Don't get me wrong, I'm ecstatic about this move, as is everyone. The question I have is, does it make you more excited for the 2010 season? For me, it doesn't change my outlook on it much, other than the excitement of maybe seeing him pitch for the first time, but I still don't see this team as a contender in 2010. Is the fact that this signing gives hope that the FO is trying to create a winner giving more people excitement?
You could easily make that 5 mil back over the course of the 3 years. If he came in and showed the immediate return on investment teams like the Yanks, Sox, Angels didnt see in him. If the Reds have anyone with a darn in marketing I'm sure they already have stuff in the works IF they dont with all the young talent we have they need to clean house and start over in the marketing department. I haven't seen a Reds team this marketable since the mid 90s. Especially with a growing hispanic/latino groups all across america.
"Reality tells us there are no guarantees. Except that some day Jon Lester will be on that list of 100-game winners." - Peter Gammons
Too bad he's a lefty- the Reds need a shortstop, dangit!
That's about all I can come up with in this new bizzarro, Reds act like Boston world.
Next Reds manager, second shooter. --Confirmed on Redszone.
In the long term, I think WOY is right about 1 pitcher causing an attendance spike. Short term, I do think it happens. Witness Fernandomania and Mark "The Bird" Fidrych. But after a season I don't think Reds fans are going to turn out for any particular pitcher if the team is still bad or mediocre.You could easily make that 5 mil back over the course of the 3 years. If he came in and showed the immediate return on investment teams like the Yanks, Sox, Angels didnt see in him. If the Reds have anyone with a darn in marketing I'm sure they already have stuff in the works IF they dont with all the young talent we have they need to clean house and start over in the marketing department. I haven't seen a Reds team this marketable since the mid 90s. Especially with a growing hispanic/latino groups all across america.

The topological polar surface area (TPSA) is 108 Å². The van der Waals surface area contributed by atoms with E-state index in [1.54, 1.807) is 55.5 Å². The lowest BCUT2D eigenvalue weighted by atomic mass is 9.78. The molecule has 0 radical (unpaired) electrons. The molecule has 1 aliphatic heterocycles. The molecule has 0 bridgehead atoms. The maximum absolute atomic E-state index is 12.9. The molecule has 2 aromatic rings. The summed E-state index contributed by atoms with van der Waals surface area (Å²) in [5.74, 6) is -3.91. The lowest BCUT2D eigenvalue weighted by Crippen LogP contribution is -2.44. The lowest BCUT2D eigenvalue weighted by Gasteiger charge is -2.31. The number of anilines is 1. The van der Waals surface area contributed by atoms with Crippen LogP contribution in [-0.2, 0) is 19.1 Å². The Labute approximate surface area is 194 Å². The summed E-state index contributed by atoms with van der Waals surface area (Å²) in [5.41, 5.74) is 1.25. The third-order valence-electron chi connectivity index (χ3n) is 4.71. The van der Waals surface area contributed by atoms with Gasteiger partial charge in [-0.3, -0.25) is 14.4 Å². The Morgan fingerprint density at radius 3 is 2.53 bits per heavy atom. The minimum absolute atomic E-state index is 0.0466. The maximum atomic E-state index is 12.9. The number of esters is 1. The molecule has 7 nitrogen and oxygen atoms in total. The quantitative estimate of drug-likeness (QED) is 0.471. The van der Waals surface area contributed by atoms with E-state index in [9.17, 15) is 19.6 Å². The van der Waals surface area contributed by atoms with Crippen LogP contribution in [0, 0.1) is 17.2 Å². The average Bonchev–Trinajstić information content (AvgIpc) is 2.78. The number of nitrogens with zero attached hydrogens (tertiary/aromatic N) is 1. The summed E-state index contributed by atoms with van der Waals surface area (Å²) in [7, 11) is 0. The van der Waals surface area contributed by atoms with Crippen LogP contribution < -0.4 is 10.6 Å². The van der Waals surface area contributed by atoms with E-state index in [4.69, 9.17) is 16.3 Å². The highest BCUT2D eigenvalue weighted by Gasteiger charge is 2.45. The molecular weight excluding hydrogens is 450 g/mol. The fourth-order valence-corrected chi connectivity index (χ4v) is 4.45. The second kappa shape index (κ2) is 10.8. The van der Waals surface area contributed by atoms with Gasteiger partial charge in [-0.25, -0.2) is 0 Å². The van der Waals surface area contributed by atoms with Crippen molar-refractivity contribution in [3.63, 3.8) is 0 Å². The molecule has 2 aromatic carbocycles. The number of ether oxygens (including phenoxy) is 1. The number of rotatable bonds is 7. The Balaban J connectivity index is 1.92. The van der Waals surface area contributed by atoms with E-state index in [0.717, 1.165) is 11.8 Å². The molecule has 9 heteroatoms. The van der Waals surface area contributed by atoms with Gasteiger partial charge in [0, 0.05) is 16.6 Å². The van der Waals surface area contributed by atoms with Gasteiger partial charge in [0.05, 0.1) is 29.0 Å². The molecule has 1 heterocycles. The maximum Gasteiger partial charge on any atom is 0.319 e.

The Rally Onion wants 150 fans before Opening Day.
June 19, 2005
BASEBALL: KEEPING SCORE; When the Stars Come Out, Do the Fans Follow?
By ALAN SCHWARZ
For once, the cheers drowned out the airplanes. As Pedro Martínez stared down another strikeout from atop the Shea Stadium mound this month against the Astros, Fran Healy, the Mets television announcer, beheld the growing cacophony.
''You put Pedro on the mound, he's one of those pitchers who will draw people to the ballpark,'' Healy raved, seconds before the third strike led to even greater bedlam. ''That's what gets people out to the ballpark!''
Sure enough, Martínez has put a heartbeat back into Flushing this season, with the evidence right there in the attendance column: The average Shea Stadium crowd for Martínez's eight home starts (39,054) has been almost 5,500 fans larger than for games without him (33,579).
He is one of the biggest pitching draws in the majors, along with the Houston Astros' Roger Clemens, who since joining his home-state club has drawn an average of about 2,300 extra fans.
It is common belief -- and not necessarily false -- that charismatic pitchers like Martínez and Clemens increase their employers' attendance figures. But evidence suggests that the phenomenon may be considerably weaker than most people think.